Watson's been a full-time starter for just two years, but he has the fourth-highest career passer rating in the Super Bowl era (101.0). He's clearly still not Brady. No one is. But that doesn't mean he can't play the part. All signs point to his ability to handle the mental challenges. We've witnessed him as a pocket-style passer. He can do it. The Texans also don't want him to lose the element of streetball that Watson's rare talent allows. They trust his instincts, which they love. They also believe Watson can wear both hats.
Cornerback Johnathan Joseph is a former first-round pick and a 14-year veteran who spent the last nine seasons in Houston. He's seen and prepared for a lot of quarterbacks over the years. Joseph told me last week that he first noticed Watson was special during the 2018 season's training camp in West Virginia. Remember, Watson had torn his ACL eight months prior and had just seven career NFL games on his resume.
"Probably training camp up there at the Greenbrier," Joseph said over the phone from his home in Houston. "Me, Kevin Johnson and Kareem (Jackson) were talking and we were just sitting back in awe. I've seen a lot of quarterbacks and you know a lot of black quarterbacks get the stigma, maybe not just black quarterbacks -- I'll say the athletic quarterbacks get that stigma about them that they can't sit in the pocket and throw. Deshaun was just putting on a show. Just throwing these 20-yard darts. I'm just talking about picking us apart. I was telling everybody, 'Y'all wrong. Everybody thinks this kid wants to run the ball. Man, he's going to sit back in the pocket and pick you apart like Tom Brady.' That was amazing to me, to sit back and watch him at that age and watch him throw. He was able to sit back in the pocket and let the play progress and then just sit there and put that ball on a rope. That's special."
Inject O'Brien with truth serum, ask him which NFL quarterback he'd take if everyone were available, and I truly believe he'd say Watson. That's how much OB loves his QB. He sees an exceedingly bright future for one of the most exciting young stars in the NFL. A 24-year-old signal-caller who can execute from the pocket, while still making plays that not only wow you, but show you things you've never seen before. Getting kicked in the eye while scrambling and still throwing a touchdown pass blind. Winning a wild-card game by getting sandwiched between two defenders, spinning out of a would-be sack and throwing the game-clinching pass in overtime.
The fact is, if Patrick Mahomes -- who was drafted just two spots ahead of Watson -- wasn't on a path right now to become the biggest name in all of sports, Watson would be a star more widely discussed in the national headlines of the NFL. The Texans are putting more on him in order for them to succeed, but we need to make it clear: Watson is already very good.
"He's just amazing," longtime quarterback whisperer and Bucs head coach Bruce Arians said last season before playing the Texans. "He's one of my favorite players. Everything that he can do that's designed, but then when he gets into backyard football, he's the best there is, I think, right now, he and Russell Wilson, when they start creating stuff. He's a magical player."
Watson has abilities you can't teach and a moxie that every organization is trying to find. During a recent conversation with an NFC offensive coordinator about the quarterbacks in the 2020 draft, Watson's name came up as barometer. He had scouted Watson coming out of college and said that the quarterback's mentality and ability took Clemson, a very good college program, to a completely different level. He said generational players do that.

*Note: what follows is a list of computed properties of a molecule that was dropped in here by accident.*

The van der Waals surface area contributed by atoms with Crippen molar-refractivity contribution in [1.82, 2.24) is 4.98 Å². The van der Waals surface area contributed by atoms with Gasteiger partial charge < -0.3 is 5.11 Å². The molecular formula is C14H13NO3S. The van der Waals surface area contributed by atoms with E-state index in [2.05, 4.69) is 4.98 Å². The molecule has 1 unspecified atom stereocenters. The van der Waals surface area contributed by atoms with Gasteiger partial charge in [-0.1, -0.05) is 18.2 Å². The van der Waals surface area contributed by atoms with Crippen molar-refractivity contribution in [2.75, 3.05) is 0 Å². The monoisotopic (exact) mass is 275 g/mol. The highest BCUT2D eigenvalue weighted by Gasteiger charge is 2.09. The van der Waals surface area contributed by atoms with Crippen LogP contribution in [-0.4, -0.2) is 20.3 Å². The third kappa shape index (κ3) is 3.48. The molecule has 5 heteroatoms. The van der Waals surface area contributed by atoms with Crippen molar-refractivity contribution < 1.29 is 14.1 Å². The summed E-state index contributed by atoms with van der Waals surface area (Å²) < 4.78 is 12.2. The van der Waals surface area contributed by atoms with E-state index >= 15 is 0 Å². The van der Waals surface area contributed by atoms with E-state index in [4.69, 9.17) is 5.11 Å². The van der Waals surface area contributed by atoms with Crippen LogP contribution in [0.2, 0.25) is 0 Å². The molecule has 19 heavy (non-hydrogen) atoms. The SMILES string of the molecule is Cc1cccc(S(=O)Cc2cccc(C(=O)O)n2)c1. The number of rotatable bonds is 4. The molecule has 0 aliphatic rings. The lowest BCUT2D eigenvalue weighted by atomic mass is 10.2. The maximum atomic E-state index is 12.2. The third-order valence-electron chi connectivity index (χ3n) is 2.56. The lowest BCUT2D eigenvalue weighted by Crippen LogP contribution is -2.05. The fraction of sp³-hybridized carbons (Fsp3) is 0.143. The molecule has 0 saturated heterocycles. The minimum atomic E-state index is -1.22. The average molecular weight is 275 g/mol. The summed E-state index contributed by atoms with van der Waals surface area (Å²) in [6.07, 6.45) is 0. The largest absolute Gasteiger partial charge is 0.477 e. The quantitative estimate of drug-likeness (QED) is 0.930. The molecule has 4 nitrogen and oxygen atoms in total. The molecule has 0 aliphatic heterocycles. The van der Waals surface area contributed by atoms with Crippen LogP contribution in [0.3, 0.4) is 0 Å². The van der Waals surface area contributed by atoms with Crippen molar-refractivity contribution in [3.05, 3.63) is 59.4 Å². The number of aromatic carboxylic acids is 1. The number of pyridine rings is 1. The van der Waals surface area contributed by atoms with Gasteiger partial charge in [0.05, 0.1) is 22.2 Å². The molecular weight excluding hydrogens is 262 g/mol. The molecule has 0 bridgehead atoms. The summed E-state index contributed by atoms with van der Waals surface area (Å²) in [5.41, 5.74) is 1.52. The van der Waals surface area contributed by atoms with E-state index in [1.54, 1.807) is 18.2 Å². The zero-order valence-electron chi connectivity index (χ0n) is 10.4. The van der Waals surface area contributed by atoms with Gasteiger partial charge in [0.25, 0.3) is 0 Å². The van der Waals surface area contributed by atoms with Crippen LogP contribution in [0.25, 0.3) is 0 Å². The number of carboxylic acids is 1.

"That trait is what we're all looking for," he said.
For the Texans to succeed, that might be what we're going to have to see from Watson moving forward. Accomplishing what he did in the collegiate ranks at the professional level. Putting the Texans' offense on his back and taking an organization that has four playoff wins as a franchise to another level. Of course all eyes in 2020 will be on O'Brien. As general manager, he has built the roster -- and his role as head coach, obviously, is instrumental in how this roster is prepared and plays on the field. But whether the Texans actually win or lose between the lines largely falls on Watson's shoulders now. If you've ever talked to him, you don't doubt for a moment he's up for the challenge. Probably motivated by it.
"When you've been around sports long enough to know when you're out of a game, or maybe not entirely out of the game, but it's not good," Joseph said. "Say you're in the third quarter and you're down 17 points. Some people would think, 'Damn. This a tall task to come up out.' Deshaun is never thinking like that. He's mad. He's like, 'Give me the ball. I'm trying to make something happen.' You can just sense it and it rubs off on people. He's got that natural thing. When something is going on, anything chaotic, you can count on him to make something happen."
When Houston straps on the pads, whenever that may be, we'll see if everything O'Brien has envisioned puts a better overall team on the field. The Texans believe all the research and analytics shows you need layers and layers of really good players to win in January. Not just a few superstars. The Texans may be right or they may be wrong. But it appears they are set up for one superstar to run the show and make it all work.
Watson was compared to Michael Jordan by his college coach. Watson's current head coach essentially traded away Scottie Pippen. Michael never won a championship without Scottie. We'll see if Watson can without Hopkins.